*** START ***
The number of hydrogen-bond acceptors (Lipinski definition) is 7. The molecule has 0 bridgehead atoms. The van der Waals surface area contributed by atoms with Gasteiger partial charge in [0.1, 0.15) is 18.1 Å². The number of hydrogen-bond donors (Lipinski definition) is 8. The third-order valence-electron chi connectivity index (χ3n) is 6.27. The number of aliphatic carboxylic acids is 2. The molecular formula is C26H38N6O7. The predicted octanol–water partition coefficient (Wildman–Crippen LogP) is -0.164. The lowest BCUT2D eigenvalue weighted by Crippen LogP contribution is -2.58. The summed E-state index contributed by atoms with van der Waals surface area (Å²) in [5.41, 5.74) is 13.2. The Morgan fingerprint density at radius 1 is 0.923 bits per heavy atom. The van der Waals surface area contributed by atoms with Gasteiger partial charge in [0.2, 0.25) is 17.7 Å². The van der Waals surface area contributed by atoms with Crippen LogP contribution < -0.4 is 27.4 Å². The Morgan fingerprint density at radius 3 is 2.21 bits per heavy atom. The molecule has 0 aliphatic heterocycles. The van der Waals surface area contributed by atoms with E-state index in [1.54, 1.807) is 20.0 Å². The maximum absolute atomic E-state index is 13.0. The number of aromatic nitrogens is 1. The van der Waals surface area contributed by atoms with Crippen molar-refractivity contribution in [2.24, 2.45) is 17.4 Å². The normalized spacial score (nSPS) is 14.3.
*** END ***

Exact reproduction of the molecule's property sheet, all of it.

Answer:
The number of hydrogen-bond acceptors (Lipinski definition) is 7. The molecule has 0 bridgehead atoms. The van der Waals surface area contributed by atoms with Gasteiger partial charge in [0.1, 0.15) is 18.1 Å². The number of hydrogen-bond donors (Lipinski definition) is 8. The third-order valence-electron chi connectivity index (χ3n) is 6.27. The number of aliphatic carboxylic acids is 2. The molecular formula is C26H38N6O7. The predicted octanol–water partition coefficient (Wildman–Crippen LogP) is -0.164. The lowest BCUT2D eigenvalue weighted by Crippen LogP contribution is -2.58. The summed E-state index contributed by atoms with van der Waals surface area (Å²) in [5.41, 5.74) is 13.2. The Morgan fingerprint density at radius 1 is 0.923 bits per heavy atom. The van der Waals surface area contributed by atoms with Gasteiger partial charge in [0.2, 0.25) is 17.7 Å². The van der Waals surface area contributed by atoms with Crippen LogP contribution < -0.4 is 27.4 Å². The Morgan fingerprint density at radius 3 is 2.21 bits per heavy atom. The molecule has 0 aliphatic heterocycles. The van der Waals surface area contributed by atoms with E-state index in [1.54, 1.807) is 20.0 Å². The maximum absolute atomic E-state index is 13.0. The number of aromatic nitrogens is 1. The van der Waals surface area contributed by atoms with Crippen molar-refractivity contribution in [2.24, 2.45) is 17.4 Å². The normalized spacial score (nSPS) is 14.3.